Tuesday, November 10, 2009

White Picket Fences by Susan Meissner (Review)



Book Summary:
Amanda Janvier’s idyllic home seems the perfect place for her niece Tally to stay while her vagabond brother is in Europe, but the white picket fence life Amanda wants to provide is a mere illusion. Amanda’s husband Neil refuses to admit their teenage son Chase, is haunted by the horrific fire he survived when he was four, and their marriage is crumbling while each looks the other way.

Tally and Chase bond as they interview two Holocaust survivors for a sociology project, and become startlingly aware that the whole family is grappling with hidden secrets, with the echoes of the past, and with the realization that ignoring tragic situations won’t make them go away.

Readers of emotional dramas that are willing to explore the lies that families tell each other for protection and comfort will love White Picket Fences. The novel is ideal for those who appreciate exploring questions like: what type of honesty do children need from their parents, or how can one move beyond a past that isn’t acknowledged or understood? Is there hope and forgiveness for the tragedies of our past and a way to abundant grace?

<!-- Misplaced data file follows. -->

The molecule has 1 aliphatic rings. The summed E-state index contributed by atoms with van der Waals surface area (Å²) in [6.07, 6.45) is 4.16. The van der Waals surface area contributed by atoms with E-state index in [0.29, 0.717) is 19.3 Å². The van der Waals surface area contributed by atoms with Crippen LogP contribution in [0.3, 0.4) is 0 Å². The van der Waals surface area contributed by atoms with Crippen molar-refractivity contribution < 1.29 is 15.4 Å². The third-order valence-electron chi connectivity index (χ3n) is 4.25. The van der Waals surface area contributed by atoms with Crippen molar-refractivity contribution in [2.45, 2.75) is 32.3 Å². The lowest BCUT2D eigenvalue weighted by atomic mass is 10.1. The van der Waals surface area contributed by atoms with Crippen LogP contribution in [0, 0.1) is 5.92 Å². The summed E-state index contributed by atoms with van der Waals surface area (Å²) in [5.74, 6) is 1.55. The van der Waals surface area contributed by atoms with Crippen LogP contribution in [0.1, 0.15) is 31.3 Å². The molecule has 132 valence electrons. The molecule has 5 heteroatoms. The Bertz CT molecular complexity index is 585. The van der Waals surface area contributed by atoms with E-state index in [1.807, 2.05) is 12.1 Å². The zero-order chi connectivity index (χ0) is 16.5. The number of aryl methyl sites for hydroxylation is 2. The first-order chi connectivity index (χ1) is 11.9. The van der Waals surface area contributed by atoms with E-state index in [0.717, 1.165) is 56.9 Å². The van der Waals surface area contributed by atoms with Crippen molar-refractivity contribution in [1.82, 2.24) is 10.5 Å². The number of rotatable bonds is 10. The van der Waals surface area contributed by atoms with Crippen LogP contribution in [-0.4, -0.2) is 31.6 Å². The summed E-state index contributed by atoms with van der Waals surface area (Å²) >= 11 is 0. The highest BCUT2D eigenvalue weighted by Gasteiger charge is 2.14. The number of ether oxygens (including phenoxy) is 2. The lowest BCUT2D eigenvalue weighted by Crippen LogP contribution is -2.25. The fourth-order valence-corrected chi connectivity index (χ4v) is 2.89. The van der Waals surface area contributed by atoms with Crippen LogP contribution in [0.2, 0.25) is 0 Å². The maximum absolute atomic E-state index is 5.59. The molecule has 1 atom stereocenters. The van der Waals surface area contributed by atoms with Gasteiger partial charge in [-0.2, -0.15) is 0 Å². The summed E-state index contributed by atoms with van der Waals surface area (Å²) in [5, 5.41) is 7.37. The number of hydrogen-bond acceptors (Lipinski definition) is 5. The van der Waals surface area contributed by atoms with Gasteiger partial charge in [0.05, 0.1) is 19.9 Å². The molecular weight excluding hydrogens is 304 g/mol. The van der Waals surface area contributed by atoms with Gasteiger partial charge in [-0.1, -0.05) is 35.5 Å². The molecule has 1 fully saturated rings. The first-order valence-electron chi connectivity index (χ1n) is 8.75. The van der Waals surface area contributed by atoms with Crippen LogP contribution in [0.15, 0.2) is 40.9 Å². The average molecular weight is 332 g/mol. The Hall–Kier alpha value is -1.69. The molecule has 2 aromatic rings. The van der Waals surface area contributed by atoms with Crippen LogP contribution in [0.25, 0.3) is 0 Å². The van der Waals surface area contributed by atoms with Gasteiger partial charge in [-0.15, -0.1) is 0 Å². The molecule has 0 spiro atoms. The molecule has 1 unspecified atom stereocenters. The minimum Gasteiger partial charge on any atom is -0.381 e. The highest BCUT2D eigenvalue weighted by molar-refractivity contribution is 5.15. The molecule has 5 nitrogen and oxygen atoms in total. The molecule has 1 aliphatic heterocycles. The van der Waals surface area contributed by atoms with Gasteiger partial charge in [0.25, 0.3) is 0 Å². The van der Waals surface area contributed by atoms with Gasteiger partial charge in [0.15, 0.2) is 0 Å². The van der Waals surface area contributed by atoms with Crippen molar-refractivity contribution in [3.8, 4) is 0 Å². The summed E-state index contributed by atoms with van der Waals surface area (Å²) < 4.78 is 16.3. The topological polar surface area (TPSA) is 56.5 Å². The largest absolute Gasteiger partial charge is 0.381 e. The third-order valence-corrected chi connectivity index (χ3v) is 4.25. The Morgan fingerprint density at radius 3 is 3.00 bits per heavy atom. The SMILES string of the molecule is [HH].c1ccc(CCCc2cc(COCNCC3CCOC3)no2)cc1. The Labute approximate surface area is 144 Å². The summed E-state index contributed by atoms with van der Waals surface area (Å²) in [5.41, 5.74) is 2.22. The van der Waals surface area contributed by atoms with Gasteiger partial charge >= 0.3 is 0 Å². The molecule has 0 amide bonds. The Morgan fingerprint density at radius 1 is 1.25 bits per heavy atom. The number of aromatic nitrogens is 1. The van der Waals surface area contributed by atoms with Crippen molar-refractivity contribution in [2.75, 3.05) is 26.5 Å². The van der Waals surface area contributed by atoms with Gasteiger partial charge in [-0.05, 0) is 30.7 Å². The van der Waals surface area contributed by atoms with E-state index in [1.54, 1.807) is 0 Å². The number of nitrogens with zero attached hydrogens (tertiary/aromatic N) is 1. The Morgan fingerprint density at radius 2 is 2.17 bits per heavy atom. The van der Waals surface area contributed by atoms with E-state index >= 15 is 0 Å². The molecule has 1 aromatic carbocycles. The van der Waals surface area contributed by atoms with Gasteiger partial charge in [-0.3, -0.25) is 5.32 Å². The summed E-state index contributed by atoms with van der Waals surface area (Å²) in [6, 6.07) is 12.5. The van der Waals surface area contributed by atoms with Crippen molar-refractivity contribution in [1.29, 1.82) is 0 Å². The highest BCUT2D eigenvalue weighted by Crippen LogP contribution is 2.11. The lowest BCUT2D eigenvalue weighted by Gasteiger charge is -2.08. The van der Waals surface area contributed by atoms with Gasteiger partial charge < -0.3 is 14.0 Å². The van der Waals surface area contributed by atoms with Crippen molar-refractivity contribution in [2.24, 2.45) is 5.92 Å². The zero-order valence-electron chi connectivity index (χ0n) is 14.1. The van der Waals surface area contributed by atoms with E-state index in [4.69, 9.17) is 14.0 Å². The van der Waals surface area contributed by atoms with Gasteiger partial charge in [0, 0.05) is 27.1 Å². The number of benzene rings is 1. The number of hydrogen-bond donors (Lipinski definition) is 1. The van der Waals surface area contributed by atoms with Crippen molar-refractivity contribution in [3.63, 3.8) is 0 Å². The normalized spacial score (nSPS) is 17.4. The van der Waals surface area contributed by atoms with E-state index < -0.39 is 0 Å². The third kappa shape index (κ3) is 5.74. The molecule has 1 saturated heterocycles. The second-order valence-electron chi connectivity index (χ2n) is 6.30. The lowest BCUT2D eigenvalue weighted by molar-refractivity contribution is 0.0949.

My Review:
Wow. White Picket Fences is one of the best books I have read all year. I read it in one morning/early afternoon. It is a moving make you think wonderfully written novel. I think this is Susan Meissner's best book yet and I have read most of them. It is a contemporary story dealing with family issues and secrets. There is a secondary plot of the Holocaust and a school project that is woven in easily with the main story. I highly recommend it and it is going on my 2009 favorites list. :)


Author Summary:

Susan Meissner cannot remember a time when she wasn’t driven to put her thoughts down on paper. Her novel The Shape of Mercy was a Publishers Weekly pick for best religious fiction of 2008 and a Christian Book Award finalist. Susan and her husband live in Southern California , where he is a pastor and a chaplain in the Air Force Reserves. They are the parents of four grown children.




Thank you WaterBrook Press, a division of Random House, for my review copy.

1 comment:

CherryBlossomMJ said...

Did you really like it better than The Shape of Mercy?